A Senior U.N. Official says the four-year conflict in Darfur has entered a particularly dangerous phase. He says U.N. Secretary-General Ban Ki-moon will push for political talks to end the war and for continued humanitarian assistance in discussions with government officials this week in Sudan. Lisa Schlein is traveling with the Secretary-General and reports for VOA from Khartoum.
Secretary-General Ban Ki-moon will push his peace agenda for Darfur during a private dinner with Sudanese President Omar Al-Bashir. The Secretary-General's special envoy for Darfur, Jan Eliasson, tells VOA the visit comes at a crucial moment.
He says U.N. Security Council Resolution 1769, which calls for the deployment of an African Union/United Nations hybrid peacekeeping operation in Darfur is a sign that the world wants to end the violence there. He says some progress also has been made in bringing the different rebel movements together.
Eliasson says it is important to build on this progress and get the peace negotiations underway. "If we do not achieve this beginning of the political process, there is reason to be very concerned about the situation of the camps where frustration and anger is mounting. And, also due to the fact that many of the villages are being re-occupied by people who do not own that land. And, this is like a ticking bomb. We need to stop that process and instead move to the political talks, which in turn would mean the beginning of normalization of the situation on the ground," he said.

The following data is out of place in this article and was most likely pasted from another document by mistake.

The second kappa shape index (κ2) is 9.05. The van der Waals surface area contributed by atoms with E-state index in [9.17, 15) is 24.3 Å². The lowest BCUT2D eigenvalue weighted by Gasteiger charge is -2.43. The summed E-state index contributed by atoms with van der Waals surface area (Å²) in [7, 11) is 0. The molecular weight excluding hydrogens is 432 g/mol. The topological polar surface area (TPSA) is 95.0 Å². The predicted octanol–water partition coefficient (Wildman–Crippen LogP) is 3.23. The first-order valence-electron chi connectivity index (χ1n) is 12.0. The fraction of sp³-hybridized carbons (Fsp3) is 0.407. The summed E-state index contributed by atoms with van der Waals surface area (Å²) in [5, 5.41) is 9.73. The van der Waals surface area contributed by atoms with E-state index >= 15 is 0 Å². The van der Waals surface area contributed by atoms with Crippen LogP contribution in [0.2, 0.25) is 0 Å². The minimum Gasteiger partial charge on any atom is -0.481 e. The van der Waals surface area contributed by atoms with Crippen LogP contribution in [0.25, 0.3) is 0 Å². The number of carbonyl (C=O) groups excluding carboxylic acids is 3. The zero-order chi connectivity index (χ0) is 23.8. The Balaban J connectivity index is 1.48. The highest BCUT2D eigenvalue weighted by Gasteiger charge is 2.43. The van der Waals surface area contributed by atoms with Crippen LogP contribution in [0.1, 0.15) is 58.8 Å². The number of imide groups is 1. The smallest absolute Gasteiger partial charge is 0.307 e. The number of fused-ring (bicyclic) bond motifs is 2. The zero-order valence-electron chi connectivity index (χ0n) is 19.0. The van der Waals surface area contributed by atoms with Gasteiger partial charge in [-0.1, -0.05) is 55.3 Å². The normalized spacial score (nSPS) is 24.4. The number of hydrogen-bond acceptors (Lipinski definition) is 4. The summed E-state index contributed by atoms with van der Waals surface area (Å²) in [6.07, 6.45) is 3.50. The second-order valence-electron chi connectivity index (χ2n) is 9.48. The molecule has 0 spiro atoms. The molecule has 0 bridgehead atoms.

Eliasson says various groups from outside Darfur are settling on land that belongs to people who were forced to flee. He says this is bound to create problems when the internally displaced people return to claim their land.
He says tribal clashes are increasing and have become more frequent and deadly than fighting between government-backed Janjaweed militia and the rebel groups.
The Special U.N. envoy says the Secretary General will push his three-point plan to tackle Darfur while he is in the region this week.
These elements include peacekeeping, political talks and aid. But, he cautions against raising expectations. He says the situation in Darfur is enormously difficult and complicated and things can and have gone wrong. "But, the fact that he comes here and pushes for the full and quick deployment of the peacekeeping troops will have an effect I am sure. We could have a more rapid presence in Darfur of the International community's peacekeeping efforts. He will certainly push very hard I know for the political process to start very soon. He will also make sure that we will have continued access for the humanitarian operations," he said.
Eliasson says Mr. Ban also will discuss the importance of pursuing economic development and recovery after four years of war in Darfur.